On a Sunday evening in October, Jeff Newton sits in the basement of Trinity United Methodist Church at a table occupied by children from the Garden Square neighborhood, catching up with them on the past week. He knows all of their stories and gives them all equal attention, talking about their schoolwork and how they’ve spent their free time.
Over a dinner of taco casserole, salad and applesauce, the Kokomo Urban Outreach executive director connects with the younger generation.
After dinner, Newton leads a children’s Bible study discussing Jesus choosing fishermen for his disciples.
“Jesus’ disciples were afraid. What are you afraid of?” he asks.
Answers from the children include spiders, getting kidnapped, pit bulls and hoping their “original dad wouldn’t come around anymore.”
Life on the porch
After Newton returned to Kokomo in June of 2005, he observed the people of Garden Square Apartments from his home at the corner of East Hoffer and South Locke streets.
He watched people out on their porches – families intertwining, sharing conversations, watching out for each other’s children, bickering and making up. He saw the challenges they faced, and decided to form Kokomo Urban Outreach, which has continued to expand over the past decade to assist Kokomo’s neediest citizens.
Before Newton arrived at Trinity United Methodist Church, the dwindling congregation’s relationship with the surrounding community was tenuous.
“They said, ‘We have not been good neighbors,’” Newton recalled during a lunch in January provided by Kokomo Rescue Mission to commemorate the nonprofit’s 10-year anniversary. “They said, ‘We have not invited the people from across the street over.’ When church services started they locked the doors because they were afraid.”
Newton’s wife, Chris, knew her husband’s vision was worth pursuing as they began the early stages of assessing the needs of the neighborhood.
“When he has a vision you jump on board, because it’s going somewhere,” she said. “I didn’t know why God was calling us back to Kokomo, but that’s where he was leading us. I’ve always been naive in some ways. I just believe that doors will open.”
"When he has a vision you jump on board, because it's going somewhere."
Trinity United Methodist Church first opened its basement for a Sunday evening meal and a children's Bible class on Nov. 20, 2005. A few days later it was serving Thanksgiving dinner to 125 neighbors in the Garden Square community, while recruiting 70 volunteers, with food provided by the Kokomo Rescue Mission. They also held Bible study at the church and regular cook-outs in Garden Square.
Just a few days earlier, though, the future of the church wasn’t a certainty. The roof leaked, a refrigerator gave out and there was only enough money in the bank to keep the lights on.
About that same time, a longtime member of the congregation died, leaving 10 percent of her estate to the church. Those in the church thought she was poor, but Trinity received a check for $150,000, allowing officials to get a new boiler, fix the roof, bathroom, refrigerator, tiling and windows.
The funds have helped sustain KUO’s operations in the years that followed, supplemented by consistent volunteer efforts from around 1,000 people.
A man of faith
Newton has been a Methodist pastor for 30 years, leading churches in Lowell, Attica, Pendleton and Hillsdale before returning to lead Trinity United Methodist 10 years ago.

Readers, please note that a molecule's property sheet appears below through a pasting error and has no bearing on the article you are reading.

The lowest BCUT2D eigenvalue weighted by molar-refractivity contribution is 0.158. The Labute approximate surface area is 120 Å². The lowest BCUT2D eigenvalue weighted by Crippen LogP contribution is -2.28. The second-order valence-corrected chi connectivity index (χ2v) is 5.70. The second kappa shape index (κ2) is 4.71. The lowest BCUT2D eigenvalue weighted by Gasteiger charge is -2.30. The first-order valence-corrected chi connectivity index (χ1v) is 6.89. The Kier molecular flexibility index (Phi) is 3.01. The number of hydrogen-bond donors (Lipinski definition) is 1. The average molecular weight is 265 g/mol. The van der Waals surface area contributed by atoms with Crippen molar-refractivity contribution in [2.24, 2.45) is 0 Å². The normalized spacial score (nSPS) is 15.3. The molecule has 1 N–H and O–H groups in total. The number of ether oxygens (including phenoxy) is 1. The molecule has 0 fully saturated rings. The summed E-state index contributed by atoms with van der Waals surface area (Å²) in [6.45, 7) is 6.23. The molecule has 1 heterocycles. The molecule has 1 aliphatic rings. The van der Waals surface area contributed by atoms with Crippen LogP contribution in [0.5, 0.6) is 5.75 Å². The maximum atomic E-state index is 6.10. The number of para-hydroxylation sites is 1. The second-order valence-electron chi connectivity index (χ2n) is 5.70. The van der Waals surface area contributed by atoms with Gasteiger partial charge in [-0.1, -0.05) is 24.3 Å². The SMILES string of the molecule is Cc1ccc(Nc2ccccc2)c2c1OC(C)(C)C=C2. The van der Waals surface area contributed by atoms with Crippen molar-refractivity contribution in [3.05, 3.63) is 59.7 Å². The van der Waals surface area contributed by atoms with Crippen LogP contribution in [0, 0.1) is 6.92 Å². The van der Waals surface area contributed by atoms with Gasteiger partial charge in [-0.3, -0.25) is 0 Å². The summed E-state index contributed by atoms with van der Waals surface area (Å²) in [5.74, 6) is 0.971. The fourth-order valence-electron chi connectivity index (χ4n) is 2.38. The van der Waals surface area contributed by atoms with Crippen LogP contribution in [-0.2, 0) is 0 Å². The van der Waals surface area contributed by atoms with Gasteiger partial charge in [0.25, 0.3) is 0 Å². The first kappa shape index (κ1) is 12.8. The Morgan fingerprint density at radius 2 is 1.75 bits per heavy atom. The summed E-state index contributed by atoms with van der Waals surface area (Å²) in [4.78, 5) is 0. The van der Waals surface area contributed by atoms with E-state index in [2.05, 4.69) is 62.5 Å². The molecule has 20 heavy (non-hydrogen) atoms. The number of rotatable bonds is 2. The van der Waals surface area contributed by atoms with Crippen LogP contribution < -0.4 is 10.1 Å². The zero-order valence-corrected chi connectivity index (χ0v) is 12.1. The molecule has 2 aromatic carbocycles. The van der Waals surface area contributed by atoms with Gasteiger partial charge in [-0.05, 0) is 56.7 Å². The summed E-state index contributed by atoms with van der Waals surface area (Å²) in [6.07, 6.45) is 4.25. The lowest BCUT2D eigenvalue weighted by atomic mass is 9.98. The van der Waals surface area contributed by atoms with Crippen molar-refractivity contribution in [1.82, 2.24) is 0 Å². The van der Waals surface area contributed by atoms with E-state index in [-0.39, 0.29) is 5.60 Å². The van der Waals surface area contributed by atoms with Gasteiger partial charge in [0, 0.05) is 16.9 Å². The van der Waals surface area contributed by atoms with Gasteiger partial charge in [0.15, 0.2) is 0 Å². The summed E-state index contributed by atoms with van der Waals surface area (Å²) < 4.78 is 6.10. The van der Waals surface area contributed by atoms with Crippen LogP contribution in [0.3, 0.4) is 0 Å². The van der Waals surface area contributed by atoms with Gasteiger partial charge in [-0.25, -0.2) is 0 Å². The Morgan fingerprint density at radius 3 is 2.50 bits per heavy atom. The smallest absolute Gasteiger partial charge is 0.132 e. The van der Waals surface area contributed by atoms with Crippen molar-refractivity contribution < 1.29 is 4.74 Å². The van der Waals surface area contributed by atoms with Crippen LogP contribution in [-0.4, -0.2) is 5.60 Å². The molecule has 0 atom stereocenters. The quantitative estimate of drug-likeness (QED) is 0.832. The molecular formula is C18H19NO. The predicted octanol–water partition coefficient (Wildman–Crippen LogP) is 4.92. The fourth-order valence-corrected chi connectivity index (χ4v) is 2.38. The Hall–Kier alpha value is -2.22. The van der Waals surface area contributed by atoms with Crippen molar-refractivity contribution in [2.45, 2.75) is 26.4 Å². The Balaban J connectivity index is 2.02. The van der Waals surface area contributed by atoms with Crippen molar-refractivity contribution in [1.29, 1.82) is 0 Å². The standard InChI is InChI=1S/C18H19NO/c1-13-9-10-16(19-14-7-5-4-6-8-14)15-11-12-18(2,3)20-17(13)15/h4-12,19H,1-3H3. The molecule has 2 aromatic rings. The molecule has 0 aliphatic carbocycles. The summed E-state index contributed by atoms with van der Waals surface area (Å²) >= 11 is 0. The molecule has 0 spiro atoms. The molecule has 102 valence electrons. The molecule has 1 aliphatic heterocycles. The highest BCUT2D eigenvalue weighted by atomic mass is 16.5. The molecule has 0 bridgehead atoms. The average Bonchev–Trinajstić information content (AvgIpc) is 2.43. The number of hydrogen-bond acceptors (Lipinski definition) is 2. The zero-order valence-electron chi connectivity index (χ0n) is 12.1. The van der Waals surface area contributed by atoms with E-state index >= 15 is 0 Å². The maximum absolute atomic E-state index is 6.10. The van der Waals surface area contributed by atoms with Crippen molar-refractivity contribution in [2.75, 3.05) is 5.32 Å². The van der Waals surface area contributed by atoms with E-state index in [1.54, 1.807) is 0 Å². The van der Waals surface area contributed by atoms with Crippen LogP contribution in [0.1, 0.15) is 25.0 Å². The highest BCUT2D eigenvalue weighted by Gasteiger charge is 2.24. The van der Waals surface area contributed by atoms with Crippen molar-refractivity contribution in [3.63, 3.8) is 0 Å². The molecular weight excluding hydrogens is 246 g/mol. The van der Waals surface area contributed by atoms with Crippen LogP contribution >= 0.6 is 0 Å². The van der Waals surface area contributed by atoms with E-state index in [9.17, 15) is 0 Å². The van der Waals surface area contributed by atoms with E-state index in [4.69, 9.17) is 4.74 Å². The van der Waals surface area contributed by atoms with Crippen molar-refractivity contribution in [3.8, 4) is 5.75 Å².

In addition to leading the congregation at Trinity and serving as executive director of KUO, Newton also pastors four other churches throughout the area, preaching once a month at Cassville United Methodist, Parr United Methodist, Hillsdale and Galveston United Methodist churches. Partnering with prospective young religious leaders who essentially "intern" before going into seminary at those churches, Newton is able to cover more ground while still having time to do community outreach.
Kokomo Urban Outreach is in 30 different neighborhoods across the city, providing 800,000 meals a year – its most visible impact in the community. Its reach continues to expand and evolve through offering educational resources for parents and children in low-income neighborhoods in its mission to offer hope, connect communities and strengthen families.
Newton's intent when he returned to his hometown to start the outreach still holds true today: listen, don't dictate.
"It's not about doing something for somebody. It's about walking beside them. You do your part, and we'll do our part. And between us, we'll get something accomplished."
"We listen to the neighborhood and we try to respond," Newton said. "We don't want to go in there and say we have all the answers. What we want to ask is, 'How can we do this together?'
"It's not about doing something for somebody. It's about walking beside them," he added. "You do your part, and we'll do our part. And between us, we'll get something accomplished."
This series examines the impact of living in concentrated poverty, especially on children, and what can be done to offer hope for the next generation.
To explore this topic, reporters Lauren Slagter and Martin Slagter spent five months taking a closer look at the unique relationship between Garden Square apartments and Kokomo Urban Outreach. The series aims to refute stereotypes associated with poverty by telling the stories of public housing residents in their own words. It will highlight the thin line between poverty and “living well” and outline the efforts of Kokomo Urban Outreach, the Kokomo Housing Authority and other community groups to empower Garden Square residents to achieve self-sufficiency.
The series was reported through dozens of interviews with residents, volunteers and employees of KUO and the KHA, city leaders and experts on poverty. They all say there is more we can do to support our neighbors, and we’ll share how you can get involved.